The commission can't decrease its number of seats before 2022 because the 2018 countywide election has already started with 21 commission seats on the ballot.
But based on the resolution that was approved Monday by a vote of 13-3 with four abstaining, there will only be 14 commission seats up for grabs on the 2022 ballot.
That will decrease the number of commissioners representing each of the seven districts from three to two.
But with redistricting scheduled to occur sometime after the 2020 census, it's possible that the number of commissioners might change again before the 2022 election comes around depending on how the new district lines are drawn and/or if the number of districts changes.
How will redistricting affect the 2022 countywide election?
Sometime after the 2020 census, but before the 2022 county election, Hawkins County will be required to conduct redistricting so that the population in each district reflects equal representation on the commission.
As of the 2010 census, Hawkins County's population was 56,833, but it is expected to exceed 60,000 in 2020, which will likely result in some lines being redrawn, or if the commission desires, the addition of districts.
Tennessee law requires a minimum of nine county commissioners, and it has been suggested by Commissioner Mike Herrell and others that the county increase its number of districts to nine, reduce the number of commissioners to nine and elect one commissioner per district.
But that's a debate for another day.
Monday's resolution reducing the number of commissioners from 21 to 14 was co-sponsored by Commissioners Dawson Fields and Herrell.
The only spoken opposition to the resolution was related to its timing, which some commissioners suggested is premature.
Comments suggesting the timing is premature
Commissioner Darrell Gilliam said he is 100 percent in support of the resolution, but he said he believes the decision should be made by the next commission and county mayor that will be in place on Sept. 1 after the Aug. 2 general election.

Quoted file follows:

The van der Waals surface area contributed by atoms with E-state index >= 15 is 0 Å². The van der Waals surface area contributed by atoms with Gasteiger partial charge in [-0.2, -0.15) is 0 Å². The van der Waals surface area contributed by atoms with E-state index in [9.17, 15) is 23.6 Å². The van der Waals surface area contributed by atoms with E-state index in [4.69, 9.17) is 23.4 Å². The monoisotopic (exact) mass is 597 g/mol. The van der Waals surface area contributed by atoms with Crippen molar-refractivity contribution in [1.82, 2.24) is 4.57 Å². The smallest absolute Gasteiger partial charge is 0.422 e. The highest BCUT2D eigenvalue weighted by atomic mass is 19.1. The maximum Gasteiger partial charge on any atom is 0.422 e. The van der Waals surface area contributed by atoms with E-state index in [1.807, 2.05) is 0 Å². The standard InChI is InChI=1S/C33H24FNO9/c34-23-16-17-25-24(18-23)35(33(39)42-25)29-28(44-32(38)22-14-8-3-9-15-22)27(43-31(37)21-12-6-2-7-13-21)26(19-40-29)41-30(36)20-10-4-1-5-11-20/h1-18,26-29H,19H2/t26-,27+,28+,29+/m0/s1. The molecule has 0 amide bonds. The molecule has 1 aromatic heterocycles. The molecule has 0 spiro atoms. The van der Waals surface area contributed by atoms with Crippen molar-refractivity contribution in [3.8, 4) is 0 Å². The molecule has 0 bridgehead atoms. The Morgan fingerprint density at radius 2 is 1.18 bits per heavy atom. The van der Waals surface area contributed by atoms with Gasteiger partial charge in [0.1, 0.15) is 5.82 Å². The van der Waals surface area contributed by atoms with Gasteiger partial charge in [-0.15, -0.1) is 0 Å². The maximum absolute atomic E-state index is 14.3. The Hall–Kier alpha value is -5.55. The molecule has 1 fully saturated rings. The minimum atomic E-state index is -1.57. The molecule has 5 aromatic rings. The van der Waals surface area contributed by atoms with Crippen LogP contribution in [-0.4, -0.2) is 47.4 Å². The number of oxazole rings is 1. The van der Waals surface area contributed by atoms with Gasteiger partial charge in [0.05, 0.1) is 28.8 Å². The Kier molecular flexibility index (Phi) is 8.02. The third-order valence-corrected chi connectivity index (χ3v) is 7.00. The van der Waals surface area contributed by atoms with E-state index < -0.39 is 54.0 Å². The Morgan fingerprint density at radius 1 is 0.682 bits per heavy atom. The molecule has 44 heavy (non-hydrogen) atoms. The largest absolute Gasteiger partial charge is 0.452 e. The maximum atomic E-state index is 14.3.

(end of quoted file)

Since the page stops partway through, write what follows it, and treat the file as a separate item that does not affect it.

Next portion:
"This close to election time I feel it unfair for this commission to vote on this, and I feel it unfair for me to vote on it," Gilliam said.
Commissioner Dwight Carter said Monday's resolution will likely become a moot point after redistricting, when the future commission redraws the districts to match the changes in population density.
“If you reduce the commission, you have a potential of giving more power to where the concentration of population is, and you reduce the representation of your rural communities,” Carter said. “If that's what you want, then vote to reduce it to 14."
Commissioner Eugene Christian said he'd received comments from the public stating that the resolution was intended to make commissioners look good in an election year.
Christian noted that he believes 14 is the right number of people for the commission, and he could support the resolution if it had been for 2018, but he doesn't think the current commission should be setting policies four years in advance because the newly elected commission might need to change it depending on the circumstances.
Comments in favor of the change
District 4 commission candidate Woody Boyd told the commission he was in favor of approving the resolution Monday because it sets an example for the next commission.
"The next commission is likely going to have to cut spending, probably going to have to raise taxes, probably going to have to say to some county employees that old broken down truck you've got is going to have to last a little longer," Boyd said. "I think this sets an example of the commission cuts here first."
Commissioner John Metz noted that he sponsored an identical resolution that was submitted in September 2014 — and again in January 2017 — but didn't have enough support on the commission.
"If it's on the basis of just looking good for the election, so be it," Metz said. "I don't care. I'll support it. I think the majority of the population that I've spoken to is supportive of it. As a matter of fact, (former commissioner) Charlie Freeman submitted it in 2010, so this has been a long, ongoing discussion with little support, so if we've got momentum just because of the election, so be it."
Commissioners who voted in favor of the reduction included Dwight Carter, Eugene Christian, Fred Castle, B.D. Cradic, Danny Alvis, Greg Fletcher, Dawson Fields, Mark Linkous, John Metz, Nancy Barker, Rick Brewer, Charlie Newton and Mike Herrell. Those opposed were Jeff Barrett, Linda Kimbro and Joe McLain, and those who abstained were Syble Vaughan-Trent, Glenda Davis, Darrell Gilliam and Bob Palmer.